It is traditionally believed that Malaysia began with the founding of Malacca by a Sumatran prince named Parameswara. The state flourished under the Malacca Sultanate and attracted traders from China, India, Arabia and Europe. Malacca came under successive colonial eras when it was conquered by the Portuguese, followed by Dutch and British. These colonial powers left many beautiful buildings in Malacca. One of the magnificent buildings is the red-coloured Stadthuys (Statehouse). It is situated in the center of Malacca Town and is believed to be the oldest Dutch building in the East. Stadthuys was built in 1650 as the official residence of the Dutch Governors and its officers. It is a fine example of Dutch architectural and woodwork skills. Today, it houses the Museum of Malacca, displaying artifacts such as traditional bridal costumes and authentic relics from Malacca's glorious past. The nearby Malacca Clock Tower and fountain that was dedicated to Queen Victoria Regina in 1904 are popular for photography.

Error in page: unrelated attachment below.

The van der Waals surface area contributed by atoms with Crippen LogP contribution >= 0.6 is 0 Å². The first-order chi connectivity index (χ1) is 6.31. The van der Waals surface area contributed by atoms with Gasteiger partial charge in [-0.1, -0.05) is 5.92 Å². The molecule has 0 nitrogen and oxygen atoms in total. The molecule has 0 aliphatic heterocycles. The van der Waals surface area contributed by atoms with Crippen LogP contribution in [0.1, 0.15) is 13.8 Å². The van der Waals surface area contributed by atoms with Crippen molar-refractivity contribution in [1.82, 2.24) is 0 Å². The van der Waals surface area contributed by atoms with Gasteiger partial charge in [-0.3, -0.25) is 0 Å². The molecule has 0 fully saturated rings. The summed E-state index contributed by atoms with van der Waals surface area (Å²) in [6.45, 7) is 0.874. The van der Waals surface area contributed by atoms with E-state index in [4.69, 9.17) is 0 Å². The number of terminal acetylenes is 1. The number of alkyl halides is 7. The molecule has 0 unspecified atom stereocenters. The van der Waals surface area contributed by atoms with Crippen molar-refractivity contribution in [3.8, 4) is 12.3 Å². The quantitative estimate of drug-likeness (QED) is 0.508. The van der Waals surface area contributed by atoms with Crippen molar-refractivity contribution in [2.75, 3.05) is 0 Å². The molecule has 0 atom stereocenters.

Another beautiful and historical place is Kellie's Castle which is located in Batu Gajah, Perak. About 30 minutes drive from lpoh, it is believed that Kellie's Castle has hidden rooms and a secret tunnel. Kellie's Castle belonged to William Kellie Smith, a Scottish rubber tycoon during the late 19th century. Just like the Taj Mahal, Kellie's Castle was built as a castle of love for Smith's wife. Because of his fascination with the Hindu religion and the Indian culture, Smith wanted his house to share similar architecture to those of Madras, by importing bricks and tiles from India. He even employed a big group of Indian laborers to build his dream house, to keep the house authentically Indian. Among the many amazing things about Kellie's Castle include an elevator (the one built in Kellie's Castle is the first in Malaysia, then known as Malaya) and the existence of two secret tunnels that run under the